So how about that album title? Read it as verse and it rhymes; read it as prose and it’s Lewis Carroll after too much Hungarian food. Read it backward and it proves that Lee Harvey Oswald wrote Hamlet; read it out loud and realize that it doesn’t make a damn bit of sense no matter how you slice it. Talk about a statement of artistic purpose: Fiona Apple is definitely not trying to pass for a modest pop professional yet. The title runs ninety words, or eighty-nine words longer than her debut, Tidal, and it might even run longer than her MTV Awards acceptance speech.
But if you find this twenty-two-year-old bad seed intolerably self-indulgent and were rooting for her to crash and burn with a humiliating second-album spaz-out — admit it, you were — you lose. When the Pawn Hits the Conflicts He Thinks Oh the Hell With It — let’s call it Fiona II — is richer, deeper and stronger than Tidal, in every way. The wispiness that made Tidal dismissible has been replaced by a far more muscular approach to both the songs and the singing. When she first appeared, she used to brag that she’d never listened to much rock & roll, and unfortunately, hearing was believing, as she got stuck in emotional and rhythmic quagmires where she could have used a little rock & roll momentum. But she apparently noticed that “Criminal,” Tidal’s hardest rocker, was also her star-making hit as well as her hands-down finest song. As producer Jon Brion plays a reverse George Martin to her Paul McCartney, Apple bears down on her voice and piano with enough rock command to produce some truly fine songs.
Her best moment is “Paper Bag,” a White Album-style piano ditty that manages to combine Lennon’s “Cry Baby Cry” with McCartney’s “Martha My Dear.” Like most of the songs here, it’s got a surprisingly strong sound, with drums and keyboard effects rather than guitars to flesh out the melody. And although the wordplay is still too precious, Apple’s deeper, more fiercely swinging voice keeps pushing the melody until the emotion comes through. “Fast As You Can,” “The Way Things Are” and “I Know” are similar grippers, especially when you give them time to grow on you, and her voice has started leaving the jazzbo mannerisms behind, maturing into a handsome instrument that can handle her piano-ballad songcraft. Even the love-hurts cliches of the lyrics are full of surprises: “You can use my skin/To bury secrets in” is a great line that gets sadder and scarier with each listen.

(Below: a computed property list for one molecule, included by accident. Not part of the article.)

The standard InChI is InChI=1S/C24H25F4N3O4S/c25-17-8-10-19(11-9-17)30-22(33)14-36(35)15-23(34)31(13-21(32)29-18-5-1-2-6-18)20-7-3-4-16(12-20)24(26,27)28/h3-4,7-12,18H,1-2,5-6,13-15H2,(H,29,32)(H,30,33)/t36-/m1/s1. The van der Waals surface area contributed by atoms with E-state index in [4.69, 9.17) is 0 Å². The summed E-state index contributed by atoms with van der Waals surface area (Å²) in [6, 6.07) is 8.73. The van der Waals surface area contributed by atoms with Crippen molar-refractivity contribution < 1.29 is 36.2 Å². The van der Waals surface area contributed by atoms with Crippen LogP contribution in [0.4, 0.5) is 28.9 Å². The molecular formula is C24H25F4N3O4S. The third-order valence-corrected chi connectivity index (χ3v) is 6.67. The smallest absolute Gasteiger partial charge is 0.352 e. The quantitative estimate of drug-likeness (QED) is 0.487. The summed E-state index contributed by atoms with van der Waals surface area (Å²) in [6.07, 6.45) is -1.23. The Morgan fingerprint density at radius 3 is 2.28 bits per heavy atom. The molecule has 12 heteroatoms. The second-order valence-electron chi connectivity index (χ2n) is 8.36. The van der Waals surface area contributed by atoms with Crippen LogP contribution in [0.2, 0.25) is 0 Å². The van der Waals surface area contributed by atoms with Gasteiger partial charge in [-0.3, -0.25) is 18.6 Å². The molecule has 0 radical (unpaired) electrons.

In a way, Apple’s music is a spiritual sister to the angst-ridden rap-metal of Korn and Limp Bizkit: From their albums, you’d guess that adolescence is all that these artists know or even imagine of life, with the outside world a dimly apprehended rumor. It’s not just that these kids can’t understand adults — they sound like they’ve never even met any, and they still haven’t started feeling the most rudimentary pangs of curiosity about life beyond their emotional cocoon. The adolescent psychologist Dr. Pink Floyd used to call this condition Comfortably Numb, and if Apple’s luxuriant voice makes her numbness sound too damn comfortable for grown-up tastes, it’s a tribute to her talent that she also communicates a longing for more. She clearly craves something better out of her insular life, and although she isn’t sure what it is, the longing is clear for anyone to hear in a powerhouse ballad like “Paper Bag.” Apple has the talent, not to mention the fame and fortune, to seclude herself from the big bad world ahead of her. But Fiona II makes you hope that she’ll find a way to use her talent as a connection to the world instead. Because she’s an artist who deserves a shot at growing up.